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Using Mathematics and Computer Science to Help Identify the Riskiest COVID-19 Patients

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Imagine two COVID-19 patients entering the emergency room at the same time. Their symptoms are similar, but one may be at greater risk of experiencing a severe inflammatory response (often referred to as a “cytokine storm”) and developing blood clots, which can result in the patient needing to go on a ventilator or incurring permanent liver or kidney damage. Now imagine there is a test that will enable you to identify the patient that has the microclots that precede these major clots, so you can treat this patient early with blood thinners.

A pilot study for this kind of testing is commencing soon, led by Edward Castillo, Research Scientist in the Radiation Oncology Department at the Beaumont Health Research Institute and Adjunct Associate Professor in the Computational and Applied Mathematics Department at Rice University, and his collaborator Girish B. Nair, MD, a pulmonary and critical care physician at William Beaumont Hospital. The Beaumont Healthcare system is the largest healthcare system in the state of Michigan.

Dr. Castillo has been doing research on CT (Computed Tomography) scans and how they can be used to calculate ventilation, which is how much air is being moved in the lung during inhalations and exhalations. Calculating ventilation from CT scans is a challenging image processing problem that involves several aspects of computational science, including mathematical modeling, numerical optimization, and parallel computing on graphics processing units (GPUs). Previous methods for computing ventilation were not always reliable. Dr. Castillo developed the first method for reliable CT-ventilation and has since been conducting research on how to use the technology to help doctors identify patients with life threatening pulmonary embolism, which is a sudden blockage in a lung artery caused by an errant blood clot. Pulmonary embolism is now a common occurrence in patients with life threatening COVID-19.

When COVID-19 began to impact the Beaumont Health System, pulmonologists like Dr. Nair were inundated with new patients. They reported the problem of blood clots forming and impacting patient’s lungs, permanently scarring them, as well as causing liver and kidney failures. Dr. Nair also saw patients who would seemingly recover, only to later die from pulmonary emboli caused by COVID-19. And the patients being impacted with these clots covered a wide age range from children to senior citizens, people seemingly healthy to those with compromised immune systems. There is currently no way to determine who might be impacted. While blood thinners can slow or prevent the onset of these blood clots, such medications carry their own risks and cannot be used indiscriminately.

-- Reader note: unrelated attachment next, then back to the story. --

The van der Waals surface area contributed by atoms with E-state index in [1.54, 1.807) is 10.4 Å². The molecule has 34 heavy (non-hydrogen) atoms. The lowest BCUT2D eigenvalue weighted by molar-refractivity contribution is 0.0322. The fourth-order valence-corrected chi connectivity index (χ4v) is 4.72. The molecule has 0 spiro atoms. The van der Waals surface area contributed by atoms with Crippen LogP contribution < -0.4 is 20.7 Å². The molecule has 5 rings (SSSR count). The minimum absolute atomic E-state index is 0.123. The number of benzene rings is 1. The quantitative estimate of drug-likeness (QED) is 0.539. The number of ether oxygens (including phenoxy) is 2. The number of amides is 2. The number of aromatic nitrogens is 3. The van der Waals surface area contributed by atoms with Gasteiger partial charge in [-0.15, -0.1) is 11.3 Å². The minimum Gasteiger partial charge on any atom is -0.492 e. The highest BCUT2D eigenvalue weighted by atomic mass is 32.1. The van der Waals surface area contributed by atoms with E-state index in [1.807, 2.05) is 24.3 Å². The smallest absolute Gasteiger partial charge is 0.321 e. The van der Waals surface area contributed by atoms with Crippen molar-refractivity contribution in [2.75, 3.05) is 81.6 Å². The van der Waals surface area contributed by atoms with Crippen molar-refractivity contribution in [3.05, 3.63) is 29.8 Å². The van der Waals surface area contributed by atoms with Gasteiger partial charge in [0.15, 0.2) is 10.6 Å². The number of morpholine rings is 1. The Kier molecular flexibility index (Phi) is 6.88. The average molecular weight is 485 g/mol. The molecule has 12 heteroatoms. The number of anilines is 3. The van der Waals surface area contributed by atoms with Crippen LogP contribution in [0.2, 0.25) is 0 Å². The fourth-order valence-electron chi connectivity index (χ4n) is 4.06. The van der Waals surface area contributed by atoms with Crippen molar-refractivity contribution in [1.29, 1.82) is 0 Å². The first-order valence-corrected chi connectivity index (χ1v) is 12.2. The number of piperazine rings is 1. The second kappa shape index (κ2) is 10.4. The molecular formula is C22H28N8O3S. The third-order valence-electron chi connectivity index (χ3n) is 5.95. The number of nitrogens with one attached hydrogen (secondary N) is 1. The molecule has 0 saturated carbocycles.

Using CT Scans and the medical image processing and analysis methodologies, Dr. Castillo and his collaborators doctors hope to be able to identify microclots early in COVID-19 patients who are at risk of developing severe disease to intervene early and aggressively. The use of this technology would have a major impact on being able to triage and treat COVID-19 patients.

“The team working on this project represents many disciplines including pulmonologists, emergency medicine docs, imaging experts, computational scientists,” said Edward Castillo. “COVID-19 has brought together scientists around the world in an unprecedented fashion to focus on this fight. COVID-19 is a terrible disease and the long-term impact on those who suffer from it is very real. I advise everyone I know to protect themselves from getting it, no matter what their age or state of their health.”

To learn more about the Beaumont Quantitative Lung Function Imaging to Characterize Patients With SARS-COV 2 study go to https://clinicaltrials.gov/ct2/show/NCT04320511. To learn more about Edward Castillo’s research go to https://sites.google.com/view/edward-castillo-phd/research?authuser=0 .